5) bredala – because we are here in late November, the holiday baked goods began to appear. Cookies and small cakes are called bredala and many baked goodies are made with the local favorite flavor, “pain d’épices” or gingerbread.
A five minute walk from our Airbnb was a street that had a dozen shops on it that carried nearly everything we needed to make our own meals. Here we found the fabulous quality of foods and flavors we have come to anticipate in France.
There was a local fruit and vegetable market where we practiced and laughed over our juvenile French language skills. The owner’s daughter was fluent in five languages!
There were two bakeries, both making the flakiest almond and apricot croissants and other goodies.
There was a butcher, who ground the hamburger meat fresh as you ordered it and carried a good selection of Alsatian sausages, a fresh fish shop, a couple of wine shops and a couple of cheese shops. We found the best locally made yogurt we have ever tried in amazing flavors. (Damson plum and cinnamon, vanilla and bourbon, and pink grapefruit.)
And finally, during the holiday season, the beverage of choice is vin chaud, literally, hot wine. Called glüwein in German and mulled wine in the US, it is known as ‘vin chaud’ in this corner of France. It is a delicious heated wine steeped in holiday spices and served with slices of orange. We are most familiar with the red wine version but we also found a white vin chaud and a rosé vin chaud. The temperatures have been hovering around freezing so vin chaud is as beneficial as a Starbucks coffee in Seattle; it keeps your hands and tummy warm while it perks you up.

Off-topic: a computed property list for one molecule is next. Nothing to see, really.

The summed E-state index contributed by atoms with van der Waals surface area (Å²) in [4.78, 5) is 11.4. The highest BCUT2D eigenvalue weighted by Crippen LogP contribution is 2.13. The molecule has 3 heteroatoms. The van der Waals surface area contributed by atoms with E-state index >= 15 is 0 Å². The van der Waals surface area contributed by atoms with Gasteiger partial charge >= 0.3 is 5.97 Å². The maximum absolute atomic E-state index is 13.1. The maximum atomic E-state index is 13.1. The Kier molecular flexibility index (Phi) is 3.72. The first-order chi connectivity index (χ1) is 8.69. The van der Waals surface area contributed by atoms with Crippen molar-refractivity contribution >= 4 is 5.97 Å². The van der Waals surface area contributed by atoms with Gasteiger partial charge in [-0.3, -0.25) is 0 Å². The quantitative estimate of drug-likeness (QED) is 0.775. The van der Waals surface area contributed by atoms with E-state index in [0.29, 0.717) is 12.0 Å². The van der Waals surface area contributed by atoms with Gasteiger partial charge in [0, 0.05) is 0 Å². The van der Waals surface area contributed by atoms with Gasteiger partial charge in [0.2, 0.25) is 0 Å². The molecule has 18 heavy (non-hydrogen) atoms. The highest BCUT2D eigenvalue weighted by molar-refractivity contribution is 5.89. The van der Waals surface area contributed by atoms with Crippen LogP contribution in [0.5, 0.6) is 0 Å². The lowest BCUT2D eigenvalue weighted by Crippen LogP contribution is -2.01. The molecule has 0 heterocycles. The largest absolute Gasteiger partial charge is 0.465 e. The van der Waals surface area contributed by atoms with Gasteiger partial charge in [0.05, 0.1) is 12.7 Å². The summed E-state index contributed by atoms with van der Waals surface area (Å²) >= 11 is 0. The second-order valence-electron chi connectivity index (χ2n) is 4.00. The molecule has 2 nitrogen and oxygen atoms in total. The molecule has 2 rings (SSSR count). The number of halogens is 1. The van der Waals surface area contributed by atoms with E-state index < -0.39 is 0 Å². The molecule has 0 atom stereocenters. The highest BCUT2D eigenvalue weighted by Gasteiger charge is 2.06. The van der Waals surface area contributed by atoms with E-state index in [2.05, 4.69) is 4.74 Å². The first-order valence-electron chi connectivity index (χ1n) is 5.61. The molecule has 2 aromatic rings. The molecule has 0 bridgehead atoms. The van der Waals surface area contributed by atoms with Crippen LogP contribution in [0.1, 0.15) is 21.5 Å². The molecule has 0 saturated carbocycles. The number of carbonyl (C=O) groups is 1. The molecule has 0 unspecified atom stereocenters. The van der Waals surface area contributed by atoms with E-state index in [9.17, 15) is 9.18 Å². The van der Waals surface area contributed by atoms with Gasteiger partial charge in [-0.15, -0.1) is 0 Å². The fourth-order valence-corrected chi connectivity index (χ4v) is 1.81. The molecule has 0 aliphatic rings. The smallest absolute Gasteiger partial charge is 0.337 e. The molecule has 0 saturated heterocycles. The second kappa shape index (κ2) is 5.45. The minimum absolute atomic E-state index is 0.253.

Marché de Noël
Mulhouse has such a rich history in textiles and each year the highlight of the Mulhouse Christmas market is a new fabric locally made especially for the festive season.
It is the only city to create a new cotton Christmas fabric each year and that fabric is used to decorate the Christmas market cottages, various buildings around the Place de la Reunion and can be purchased to make your own creations. In the markets there are any number of ready-made products for sale using the special fabric. As you can see the 2018 fabric is richly colored in warm tones of gold, orange, red, copper and bronze.
In late November and throughout December, Place de la Réunion is the scene of Mulhouse’s delightful Marché de Noël or Christmas market. There are dozens of wooden chalets fully decorated with lights and fabric and Christmas decorations, each offering wonderful local crafts, toys, ceramics, pottery, glass, fabrics and delicious Alsatian products and goodies for sale.
One minor disappointment was not being able to find samples or even photos of each of the Christmas fabrics made in the past 30 years. Neither the local history museum nor the fabric museum carried them. It would have been fun to see them all together in one place.
Exploring this wonderful corner of northeastern France has been fun! Being here during the Christmas shopping season was especially exciting. With everything going on you can’t help but get into the Christmas spirit. And for us that means heading home to see our family and friends for Christmas and participate in all the celebrations surrounding the holiday season in that area of the world.
Farewell France, we have thoroughly enjoyed our time visiting.
Santé from the alsatians,
Ted and Julia